I don’t drink much at all and I agree that we need some level of drunk driving laws but 0.08%? You could almost hit that level from smelling a glass of wine.

      However, convincing social conservatives to move this direction is difficult because they know that social liberals won’t hesitate to use legislation and courts to enforce their views (affirmative action, income redistribution, hate speech regulations, etc.).

      Of course this goes both ways. If the far left suddenly embraced libertarianism and essentially laid down their legislative weapons, then the conservatives would take over.

      1. It’s the difference between morality and law. Most people think that things they think are wrong should be illegal. That you can’t be against something and for its legality at the same time. I have no interest in doing a vast multitude of things that I think should be legal, but unfortunately most people aren’t like that.

        1. Exactly. I’m a teacher and I often to a specific lecture on “legal vs moral” just to make my students think about this. Examples that come up:
          * Most of us think that it’s immoral to cheat on your spouse but it’s not illegal.
          * Most of us don’t think that it’s immoral for a 20 year old to have a beer but it’s very illegal.

          Once they understand that moral and legal are not the same thing, then we can get into an interesting discussion on when and how law should be used.

          1. When law and morality contradict each other, the citizen has the cruel alternative of either losing his moral sense or losing his respect for the law.
            Bastiat

            I long ago lost respect for the law. I respect, or fear rather, those nice men with clubs and guns who enforce the law. But respecting the law for it’s own sake? Nope.

        2. I have no interest in doing a vast multitude of things that I think should be legal, but unfortunately most people aren’t like that.

          My back of-the-envelope calculations put it at about 80% of the population. And ten percent of the remaining don’t care enough to raise a stink about it. I honestly think that the maximum theoritical limit to a libertarian movement is 10% of the population.

      2. What if you found out that cannabis kills cancer cells and significantly lowers users’ chances of developing cancer and other diseases. Would you still find it stupid? (Which is what the government told you.)

  5. Thanks to Cathy Young for throwing the usual Globe shots at the Tea Party complete with insults and mischaracterizations.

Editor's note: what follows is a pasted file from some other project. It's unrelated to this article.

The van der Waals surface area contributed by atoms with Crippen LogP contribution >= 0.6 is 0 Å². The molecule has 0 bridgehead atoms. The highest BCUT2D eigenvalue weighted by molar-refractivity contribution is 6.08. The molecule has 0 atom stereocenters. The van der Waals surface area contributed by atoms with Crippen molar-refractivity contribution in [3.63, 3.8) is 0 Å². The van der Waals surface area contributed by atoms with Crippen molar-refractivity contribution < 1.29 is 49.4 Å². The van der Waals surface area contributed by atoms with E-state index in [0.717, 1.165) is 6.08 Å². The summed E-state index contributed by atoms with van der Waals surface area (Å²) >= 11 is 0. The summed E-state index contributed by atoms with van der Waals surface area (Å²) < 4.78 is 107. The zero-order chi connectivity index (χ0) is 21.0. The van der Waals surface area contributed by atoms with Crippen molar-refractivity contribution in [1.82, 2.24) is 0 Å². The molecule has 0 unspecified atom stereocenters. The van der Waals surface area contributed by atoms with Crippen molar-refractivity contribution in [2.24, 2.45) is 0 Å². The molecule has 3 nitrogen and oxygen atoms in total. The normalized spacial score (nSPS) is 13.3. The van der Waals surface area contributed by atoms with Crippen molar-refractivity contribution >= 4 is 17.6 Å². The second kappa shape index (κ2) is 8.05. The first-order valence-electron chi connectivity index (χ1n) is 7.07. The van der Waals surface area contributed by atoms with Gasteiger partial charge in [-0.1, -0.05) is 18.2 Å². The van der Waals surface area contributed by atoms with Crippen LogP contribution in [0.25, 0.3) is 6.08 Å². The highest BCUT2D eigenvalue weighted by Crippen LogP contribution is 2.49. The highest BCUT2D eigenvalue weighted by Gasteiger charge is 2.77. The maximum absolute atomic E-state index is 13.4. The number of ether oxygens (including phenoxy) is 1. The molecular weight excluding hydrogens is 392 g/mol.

1. See, libertarians are quite as icky and insane as many believe. I’d venture to guess, even, that some of Cathy’s best friends are libertarians.

        1. Worked better the first time. More snarkasm.

  6. Oh yeah – we’re right on the verge of sweeping elections nationwide.

    1. The Libertarian ascendancy is apparently operating on geologic time.

  7. Overreach notwithstanding, government has made indispensable contributions to American life…

    If only there were some firewall to block government moving from indispensable contributor to overreaching oppressor.

    And libertarianism is fine, until you start to suspect that other people are doing things you don’t like, and there’s nothing you can have agents of the state do about it.

    1. And libertarianism is fine, until you start to suspect that other people are doing things you don’t like, and there’s nothing you can have agents of the state do about it.

      To a certain extent, that’s why libertarians are more socially tolerant, because if they weren’t, they just be republicans, who don’t like being told what not to do, but have no such qualms telling other people what they should or should not do.

  8. I’m a big-tent libertarian kind of guy. But Jesus. With friends like Cathy Young…
    (Or maybe I’m just channeling my inner Rockwellian. Oh Great Kochtopus, grant me peace…)

    1. Is that a big tent, or are you just happy to see me?

  9. Nice photo! But maybe not the best promotional material available.
    Couldn’t you find a sexy pic of Lysander Spooner?

    1. I find Lysander Spooner oddly attractive.

  10. Cathy Young strikes me as another person who says: I support freedom except when it comes to health care, foreign wars, education, banking, money, speech, religion, race, housing, smoking, drinking, drugs etc. etc. etc. But hey I am still a libertarian ! because I don’t believe the government has the right to tell me whether I should buy coke or pepsi.

    1. But where does she stand on the broccoli mandate?